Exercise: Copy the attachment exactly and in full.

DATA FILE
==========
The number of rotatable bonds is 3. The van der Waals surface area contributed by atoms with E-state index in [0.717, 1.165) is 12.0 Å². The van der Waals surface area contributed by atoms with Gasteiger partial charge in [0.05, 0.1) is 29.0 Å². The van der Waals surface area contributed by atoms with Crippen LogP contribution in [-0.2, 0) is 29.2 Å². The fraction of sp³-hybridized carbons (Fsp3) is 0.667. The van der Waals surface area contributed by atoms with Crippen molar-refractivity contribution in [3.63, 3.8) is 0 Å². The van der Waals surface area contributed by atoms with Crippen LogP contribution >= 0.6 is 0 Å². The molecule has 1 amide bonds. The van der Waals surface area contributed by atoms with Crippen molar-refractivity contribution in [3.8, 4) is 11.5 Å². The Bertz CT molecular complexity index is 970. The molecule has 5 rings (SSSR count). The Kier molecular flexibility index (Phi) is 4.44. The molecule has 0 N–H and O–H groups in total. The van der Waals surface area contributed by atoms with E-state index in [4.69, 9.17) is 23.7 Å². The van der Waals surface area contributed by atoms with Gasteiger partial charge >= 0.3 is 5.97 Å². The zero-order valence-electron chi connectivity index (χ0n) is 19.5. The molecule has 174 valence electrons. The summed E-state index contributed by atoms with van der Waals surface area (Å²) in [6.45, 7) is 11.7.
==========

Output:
The number of rotatable bonds is 3. The van der Waals surface area contributed by atoms with E-state index in [0.717, 1.165) is 12.0 Å². The van der Waals surface area contributed by atoms with Gasteiger partial charge in [0.05, 0.1) is 29.0 Å². The van der Waals surface area contributed by atoms with Crippen LogP contribution in [-0.2, 0) is 29.2 Å². The fraction of sp³-hybridized carbons (Fsp3) is 0.667. The van der Waals surface area contributed by atoms with Crippen molar-refractivity contribution in [3.63, 3.8) is 0 Å². The van der Waals surface area contributed by atoms with Crippen LogP contribution >= 0.6 is 0 Å². The molecule has 1 amide bonds. The van der Waals surface area contributed by atoms with Crippen molar-refractivity contribution in [3.8, 4) is 11.5 Å². The Bertz CT molecular complexity index is 970. The molecule has 5 rings (SSSR count). The Kier molecular flexibility index (Phi) is 4.44. The molecule has 0 N–H and O–H groups in total. The van der Waals surface area contributed by atoms with E-state index in [4.69, 9.17) is 23.7 Å². The van der Waals surface area contributed by atoms with Gasteiger partial charge >= 0.3 is 5.97 Å². The zero-order valence-electron chi connectivity index (χ0n) is 19.5. The molecule has 174 valence electrons. The summed E-state index contributed by atoms with van der Waals surface area (Å²) in [6.45, 7) is 11.7.